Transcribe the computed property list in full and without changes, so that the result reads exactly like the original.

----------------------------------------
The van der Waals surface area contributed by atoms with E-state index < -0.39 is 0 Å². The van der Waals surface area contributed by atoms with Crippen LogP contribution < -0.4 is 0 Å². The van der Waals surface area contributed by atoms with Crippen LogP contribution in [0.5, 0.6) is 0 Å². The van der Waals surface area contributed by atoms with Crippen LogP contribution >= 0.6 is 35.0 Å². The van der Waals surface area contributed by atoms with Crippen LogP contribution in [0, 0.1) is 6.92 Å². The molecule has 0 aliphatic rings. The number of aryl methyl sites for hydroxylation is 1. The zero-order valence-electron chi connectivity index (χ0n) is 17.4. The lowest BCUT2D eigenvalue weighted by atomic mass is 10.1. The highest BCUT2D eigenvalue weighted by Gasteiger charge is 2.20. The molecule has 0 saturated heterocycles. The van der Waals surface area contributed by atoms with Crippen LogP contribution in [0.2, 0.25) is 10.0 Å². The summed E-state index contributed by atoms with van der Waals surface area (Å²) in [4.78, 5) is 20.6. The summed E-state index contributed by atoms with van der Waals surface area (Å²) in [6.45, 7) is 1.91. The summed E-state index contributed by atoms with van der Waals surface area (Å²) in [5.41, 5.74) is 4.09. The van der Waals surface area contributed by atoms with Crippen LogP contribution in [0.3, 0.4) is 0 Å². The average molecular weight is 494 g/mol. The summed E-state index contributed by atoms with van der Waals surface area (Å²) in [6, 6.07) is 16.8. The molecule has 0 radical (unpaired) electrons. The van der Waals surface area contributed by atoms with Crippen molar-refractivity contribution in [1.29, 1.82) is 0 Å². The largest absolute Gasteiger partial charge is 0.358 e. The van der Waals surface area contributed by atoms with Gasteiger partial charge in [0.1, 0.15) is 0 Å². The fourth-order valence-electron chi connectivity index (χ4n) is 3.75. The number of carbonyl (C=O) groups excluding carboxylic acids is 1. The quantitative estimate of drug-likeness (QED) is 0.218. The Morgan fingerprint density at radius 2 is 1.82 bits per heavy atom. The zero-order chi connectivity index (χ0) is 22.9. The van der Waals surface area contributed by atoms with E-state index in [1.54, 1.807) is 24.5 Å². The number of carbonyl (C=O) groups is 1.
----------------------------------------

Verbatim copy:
The van der Waals surface area contributed by atoms with E-state index < -0.39 is 0 Å². The van der Waals surface area contributed by atoms with Crippen LogP contribution < -0.4 is 0 Å². The van der Waals surface area contributed by atoms with Crippen LogP contribution in [0.5, 0.6) is 0 Å². The van der Waals surface area contributed by atoms with Crippen LogP contribution >= 0.6 is 35.0 Å². The van der Waals surface area contributed by atoms with Crippen LogP contribution in [0, 0.1) is 6.92 Å². The molecule has 0 aliphatic rings. The number of aryl methyl sites for hydroxylation is 1. The zero-order valence-electron chi connectivity index (χ0n) is 17.4. The lowest BCUT2D eigenvalue weighted by atomic mass is 10.1. The highest BCUT2D eigenvalue weighted by Gasteiger charge is 2.20. The molecule has 0 saturated heterocycles. The van der Waals surface area contributed by atoms with Crippen LogP contribution in [0.2, 0.25) is 10.0 Å². The summed E-state index contributed by atoms with van der Waals surface area (Å²) in [4.78, 5) is 20.6. The summed E-state index contributed by atoms with van der Waals surface area (Å²) in [6.45, 7) is 1.91. The summed E-state index contributed by atoms with van der Waals surface area (Å²) in [5.41, 5.74) is 4.09. The van der Waals surface area contributed by atoms with Crippen LogP contribution in [0.3, 0.4) is 0 Å². The average molecular weight is 494 g/mol. The summed E-state index contributed by atoms with van der Waals surface area (Å²) in [6, 6.07) is 16.8. The molecule has 0 radical (unpaired) electrons. The van der Waals surface area contributed by atoms with Crippen molar-refractivity contribution in [1.29, 1.82) is 0 Å². The largest absolute Gasteiger partial charge is 0.358 e. The van der Waals surface area contributed by atoms with Gasteiger partial charge in [0.1, 0.15) is 0 Å². The fourth-order valence-electron chi connectivity index (χ4n) is 3.75. The number of carbonyl (C=O) groups excluding carboxylic acids is 1. The quantitative estimate of drug-likeness (QED) is 0.218. The Morgan fingerprint density at radius 2 is 1.82 bits per heavy atom. The zero-order chi connectivity index (χ0) is 22.9. The van der Waals surface area contributed by atoms with E-state index in [1.54, 1.807) is 24.5 Å². The number of carbonyl (C=O) groups is 1.